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 These days, innovation is more than ever under pressure to show that it can deliver real value. The large scale layoffs by tech giants like Amazon and Meta, combined with the spectacular implosion of one of the largest cryptocurrency exchanges, FTX, have punctured the bubble of unfettered techno-optimism.

Autonomous driving is one of the technology areas under scrutiny. We are still far from the future vision where everyone will be able to get into their car, punch a few buttons, and arrive at their destinations while reading a book (or, ok, let’s admit it, spend yet more time on Twitter or TikTok.) The skeptics argue that we are no closer to true autonomous driving than we were several years ago.

Embark Trucks has been working away from the hype, focused on the low-hanging fruit of autonomous vehicles: long-haul transport and semi-trucks. In a recent conversation, CEO Alex Rodrigues noted that after going public a year ago in a SPAC merger, Embark has focused on three areas:

  1. Developing a coast-to-coast transfer hub network;
  2. Preparing a Truck Transfer Program that will deliver the first Embark trucks to carriers; and
  3. Improving the software to include specific technical capabilities

Embark’s vision is to have autonomous trucks cover the longest distances, with human drivers then handling the “last mile” to the final delivery destination. Fleets are enthusiastic, but they need access to a sufficiently large network of hubs where they can pick up and drop off trailers close enough to the final delivery. Fleet operators already have some of their own terminals, but to complement them, Embark is creating a backbone of hubs that participating fleets will be able to use. This will include 9 sites across the US Sunbelt, which can handle about 28% of US freight volume.

To maintain its asset-light approach, Embark has partnered with Alterra Property Group, a real estate investor specialized in industrial real estate — making this an ecosystem approach. Ryder Systems, a leader in supply chain and transportation fleet management, will instead handle the truck maintenance and dispatching; they will employ and train the staff operating at the different facilities — guaranteeing a seamless experience across hubs. Embark sees itself as responsible for kickstarting this ecosystem, but is able to then step away and let partners manage the hubs.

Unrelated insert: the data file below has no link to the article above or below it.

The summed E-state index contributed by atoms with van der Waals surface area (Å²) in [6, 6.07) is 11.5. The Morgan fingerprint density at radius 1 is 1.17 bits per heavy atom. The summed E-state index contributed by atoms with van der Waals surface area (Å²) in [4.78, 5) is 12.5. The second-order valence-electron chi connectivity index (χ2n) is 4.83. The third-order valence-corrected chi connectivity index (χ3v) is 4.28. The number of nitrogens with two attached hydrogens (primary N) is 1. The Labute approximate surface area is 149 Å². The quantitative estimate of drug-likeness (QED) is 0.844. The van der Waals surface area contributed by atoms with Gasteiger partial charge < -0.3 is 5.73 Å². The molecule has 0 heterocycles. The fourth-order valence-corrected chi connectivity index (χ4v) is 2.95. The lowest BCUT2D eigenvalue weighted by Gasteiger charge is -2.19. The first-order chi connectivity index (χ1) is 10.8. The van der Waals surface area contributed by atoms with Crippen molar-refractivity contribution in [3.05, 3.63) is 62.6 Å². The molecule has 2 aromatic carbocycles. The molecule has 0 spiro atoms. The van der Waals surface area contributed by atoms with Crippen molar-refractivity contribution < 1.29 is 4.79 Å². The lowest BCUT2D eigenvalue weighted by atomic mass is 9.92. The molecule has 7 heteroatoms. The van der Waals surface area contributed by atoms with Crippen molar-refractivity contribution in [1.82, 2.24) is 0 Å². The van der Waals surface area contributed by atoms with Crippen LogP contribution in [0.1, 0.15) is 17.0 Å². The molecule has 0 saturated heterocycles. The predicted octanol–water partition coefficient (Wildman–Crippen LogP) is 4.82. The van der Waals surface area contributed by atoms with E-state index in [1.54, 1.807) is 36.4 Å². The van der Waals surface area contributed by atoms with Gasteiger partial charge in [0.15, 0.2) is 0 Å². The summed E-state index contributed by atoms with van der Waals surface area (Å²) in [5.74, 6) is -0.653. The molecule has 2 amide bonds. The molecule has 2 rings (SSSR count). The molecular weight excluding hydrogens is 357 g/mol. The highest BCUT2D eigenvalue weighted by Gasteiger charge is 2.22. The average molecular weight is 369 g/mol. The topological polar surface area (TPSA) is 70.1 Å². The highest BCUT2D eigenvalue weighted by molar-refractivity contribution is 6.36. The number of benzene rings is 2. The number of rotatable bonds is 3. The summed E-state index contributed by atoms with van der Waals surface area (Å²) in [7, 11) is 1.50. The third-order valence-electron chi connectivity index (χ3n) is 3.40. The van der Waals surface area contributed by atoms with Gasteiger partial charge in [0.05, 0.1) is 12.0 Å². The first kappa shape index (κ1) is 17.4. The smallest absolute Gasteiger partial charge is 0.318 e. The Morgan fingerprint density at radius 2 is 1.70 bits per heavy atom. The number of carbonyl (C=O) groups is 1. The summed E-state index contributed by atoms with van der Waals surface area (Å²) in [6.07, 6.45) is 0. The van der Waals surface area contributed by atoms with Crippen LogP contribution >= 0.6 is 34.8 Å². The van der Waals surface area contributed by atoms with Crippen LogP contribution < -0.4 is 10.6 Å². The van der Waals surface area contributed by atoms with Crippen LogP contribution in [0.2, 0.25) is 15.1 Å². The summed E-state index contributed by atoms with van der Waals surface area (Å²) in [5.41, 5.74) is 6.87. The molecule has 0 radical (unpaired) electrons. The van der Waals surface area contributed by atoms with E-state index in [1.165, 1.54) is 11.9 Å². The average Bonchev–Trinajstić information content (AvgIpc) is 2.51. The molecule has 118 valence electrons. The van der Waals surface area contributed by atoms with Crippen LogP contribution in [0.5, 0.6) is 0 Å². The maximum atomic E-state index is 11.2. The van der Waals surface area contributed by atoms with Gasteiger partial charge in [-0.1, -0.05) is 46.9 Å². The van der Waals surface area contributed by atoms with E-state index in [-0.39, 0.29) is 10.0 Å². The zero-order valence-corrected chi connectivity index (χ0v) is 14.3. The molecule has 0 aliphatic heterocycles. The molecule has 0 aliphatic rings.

The Truck Transfer Program is another important step forward. From the outset, Embark has developed a software package that is compatible with multiple redundant-chassis platforms, to be able to cooperate with different truck manufacturers. Embark is now working with Knight-Swift, one of the largest fleets in the US, to integrate Embark’s technology into trucks produced by Knight-Swift’s preferred manufacturer. The trucks will be owned by Knight-Swift, with Embark providing the software and support services.

The third area of progress is a combination of software capability improvements and better coordination with law enforcement agencies — again the ecosystem approach necessary for autonomous driving to scale. Here Embark’s technology will ensure that if, for example, an autonomous truck is being flagged down by a police car, the truck will know it needs to pull over (with support from Embark’s monitoring center), and that the law enforcement officer can easily get access to the relevant documents and to a lockbox with all data, and to speak directly with remote technicians at Embark’s monitoring center. Other technical capabilities Embark is working on include handling blown tires, managing required pre-trip inspections, and executing evasive maneuvers such as hard braking.

Like every innovation, this one requires some important organizational changes to be adopted and scaled successfully. In this case, one key element will be to organize the last mile delivery in coordination with the long-haul transport. Another one, and an important source of greater efficiency, will be a scheduling approach that takes advantage of the hub network to direct trucks to the area of greatest demand — exploiting the greater flexibility that comes from not having to eventually return truck and driver to the original point of departure.

CEO Alex Rodrigues stresses that Embark’s Guardian fleet management software provides visibility on the location and status of the trucks to both fleet operators and Embark itself. The scheduling and dispatching remains responsibility of the fleet operator — but of course Embark’s system makes the fleet dispatcher’s job a lot easier given the better real time visibility on the fleet itself.

Embark’s nearest major milestone will be the first truck transfer, the launch of the first trucks owned by a fleet and supported by Embark’s autonomous driving software, by the end of 2022. Over the course of next year, Embark will work to extend the Truck Transfer Program to other fleet operators. Rodrigues envisions that we will see the first autonomous trucks being rolled out for commercial operations in 2024. He believes that Embark’s combination of ecosystem approach and platform-agnostic software could then allow autonomous trucking to scale rapidly.

At the moment, supply chain disruptions pose the most serious obstacle: delays in the manufacturing of redundant platforms require Embark and its partners to plan carefully and realistically for the number of autonomous trucks that they will be able to develop and roll out in the near future.

But this is after all in line with Rodrigues’ pragmatic approach, focused on maintaining realistic goals for the near term to set a solid base for the rapid growth of autonomous trucking. The roll-out of autonomous trucking will in turn improve supply-chain efficiency and unlock significant economic value — and open the way for a future of safe texting while the software drives.

By Marco Annunziata